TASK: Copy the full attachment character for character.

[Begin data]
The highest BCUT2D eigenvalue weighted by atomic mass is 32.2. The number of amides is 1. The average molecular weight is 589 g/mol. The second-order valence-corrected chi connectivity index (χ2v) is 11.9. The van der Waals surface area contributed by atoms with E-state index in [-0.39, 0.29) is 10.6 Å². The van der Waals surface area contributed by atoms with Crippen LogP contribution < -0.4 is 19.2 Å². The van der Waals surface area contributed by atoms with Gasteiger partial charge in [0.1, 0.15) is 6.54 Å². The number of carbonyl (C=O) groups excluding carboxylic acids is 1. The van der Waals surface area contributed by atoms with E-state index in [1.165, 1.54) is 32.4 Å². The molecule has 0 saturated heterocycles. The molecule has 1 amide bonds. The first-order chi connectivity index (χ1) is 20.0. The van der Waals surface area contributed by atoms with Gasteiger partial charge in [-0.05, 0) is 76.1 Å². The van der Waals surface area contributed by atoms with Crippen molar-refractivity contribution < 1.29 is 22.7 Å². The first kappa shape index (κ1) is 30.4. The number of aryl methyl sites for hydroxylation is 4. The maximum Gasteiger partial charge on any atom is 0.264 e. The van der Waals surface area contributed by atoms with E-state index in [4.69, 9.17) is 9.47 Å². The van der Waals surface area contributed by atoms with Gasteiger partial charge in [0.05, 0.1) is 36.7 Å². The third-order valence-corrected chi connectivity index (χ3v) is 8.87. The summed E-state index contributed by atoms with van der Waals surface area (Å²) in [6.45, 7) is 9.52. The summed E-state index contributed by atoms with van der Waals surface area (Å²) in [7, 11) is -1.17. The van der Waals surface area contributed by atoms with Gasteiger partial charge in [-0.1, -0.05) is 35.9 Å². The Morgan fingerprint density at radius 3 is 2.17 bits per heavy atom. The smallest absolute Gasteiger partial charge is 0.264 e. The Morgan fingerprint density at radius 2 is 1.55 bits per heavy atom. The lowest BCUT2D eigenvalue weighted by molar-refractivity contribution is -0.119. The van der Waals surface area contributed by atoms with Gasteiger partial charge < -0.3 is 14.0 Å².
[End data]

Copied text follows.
The highest BCUT2D eigenvalue weighted by atomic mass is 32.2. The number of amides is 1. The average molecular weight is 589 g/mol. The second-order valence-corrected chi connectivity index (χ2v) is 11.9. The van der Waals surface area contributed by atoms with E-state index in [-0.39, 0.29) is 10.6 Å². The van der Waals surface area contributed by atoms with Crippen LogP contribution < -0.4 is 19.2 Å². The van der Waals surface area contributed by atoms with Gasteiger partial charge in [0.1, 0.15) is 6.54 Å². The number of carbonyl (C=O) groups excluding carboxylic acids is 1. The van der Waals surface area contributed by atoms with E-state index in [1.165, 1.54) is 32.4 Å². The molecule has 0 saturated heterocycles. The molecule has 1 amide bonds. The first-order chi connectivity index (χ1) is 20.0. The van der Waals surface area contributed by atoms with Gasteiger partial charge in [-0.05, 0) is 76.1 Å². The van der Waals surface area contributed by atoms with Crippen molar-refractivity contribution < 1.29 is 22.7 Å². The first kappa shape index (κ1) is 30.4. The number of aryl methyl sites for hydroxylation is 4. The maximum Gasteiger partial charge on any atom is 0.264 e. The van der Waals surface area contributed by atoms with E-state index in [4.69, 9.17) is 9.47 Å². The van der Waals surface area contributed by atoms with Gasteiger partial charge in [0.05, 0.1) is 36.7 Å². The third-order valence-corrected chi connectivity index (χ3v) is 8.87. The summed E-state index contributed by atoms with van der Waals surface area (Å²) in [6.45, 7) is 9.52. The summed E-state index contributed by atoms with van der Waals surface area (Å²) in [7, 11) is -1.17. The van der Waals surface area contributed by atoms with Gasteiger partial charge in [-0.1, -0.05) is 35.9 Å². The Morgan fingerprint density at radius 3 is 2.17 bits per heavy atom. The smallest absolute Gasteiger partial charge is 0.264 e. The Morgan fingerprint density at radius 2 is 1.55 bits per heavy atom. The lowest BCUT2D eigenvalue weighted by molar-refractivity contribution is -0.119. The van der Waals surface area contributed by atoms with Gasteiger partial charge < -0.3 is 14.0 Å².